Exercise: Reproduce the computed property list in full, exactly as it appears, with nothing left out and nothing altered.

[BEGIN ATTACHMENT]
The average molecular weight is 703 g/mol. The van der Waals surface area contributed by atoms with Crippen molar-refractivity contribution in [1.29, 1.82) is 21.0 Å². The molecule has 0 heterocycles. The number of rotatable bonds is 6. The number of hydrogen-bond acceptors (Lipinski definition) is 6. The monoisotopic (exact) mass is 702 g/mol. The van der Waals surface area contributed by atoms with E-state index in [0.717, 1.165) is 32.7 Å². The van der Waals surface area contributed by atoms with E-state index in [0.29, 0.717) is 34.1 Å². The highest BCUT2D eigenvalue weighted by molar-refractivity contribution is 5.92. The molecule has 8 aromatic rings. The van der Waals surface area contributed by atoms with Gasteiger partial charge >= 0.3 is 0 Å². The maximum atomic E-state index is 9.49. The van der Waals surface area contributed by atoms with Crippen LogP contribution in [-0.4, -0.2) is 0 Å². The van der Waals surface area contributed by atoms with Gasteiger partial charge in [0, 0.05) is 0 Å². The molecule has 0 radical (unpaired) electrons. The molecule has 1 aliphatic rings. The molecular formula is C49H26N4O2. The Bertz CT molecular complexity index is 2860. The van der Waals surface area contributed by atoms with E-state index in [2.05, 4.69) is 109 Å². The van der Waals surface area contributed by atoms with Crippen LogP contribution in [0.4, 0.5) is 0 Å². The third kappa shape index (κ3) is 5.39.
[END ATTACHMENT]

The average molecular weight is 703 g/mol. The van der Waals surface area contributed by atoms with Crippen molar-refractivity contribution in [1.29, 1.82) is 21.0 Å². The molecule has 0 heterocycles. The number of rotatable bonds is 6. The number of hydrogen-bond acceptors (Lipinski definition) is 6. The monoisotopic (exact) mass is 702 g/mol. The van der Waals surface area contributed by atoms with E-state index in [0.717, 1.165) is 32.7 Å². The van der Waals surface area contributed by atoms with E-state index in [0.29, 0.717) is 34.1 Å². The highest BCUT2D eigenvalue weighted by molar-refractivity contribution is 5.92. The molecule has 8 aromatic rings. The van der Waals surface area contributed by atoms with Gasteiger partial charge >= 0.3 is 0 Å². The maximum atomic E-state index is 9.49. The van der Waals surface area contributed by atoms with Crippen LogP contribution in [-0.4, -0.2) is 0 Å². The van der Waals surface area contributed by atoms with Gasteiger partial charge in [0, 0.05) is 0 Å². The molecule has 0 radical (unpaired) electrons. The molecule has 1 aliphatic rings. The molecular formula is C49H26N4O2. The Bertz CT molecular complexity index is 2860. The van der Waals surface area contributed by atoms with E-state index in [2.05, 4.69) is 109 Å². The van der Waals surface area contributed by atoms with Crippen LogP contribution in [0.4, 0.5) is 0 Å². The third kappa shape index (κ3) is 5.39.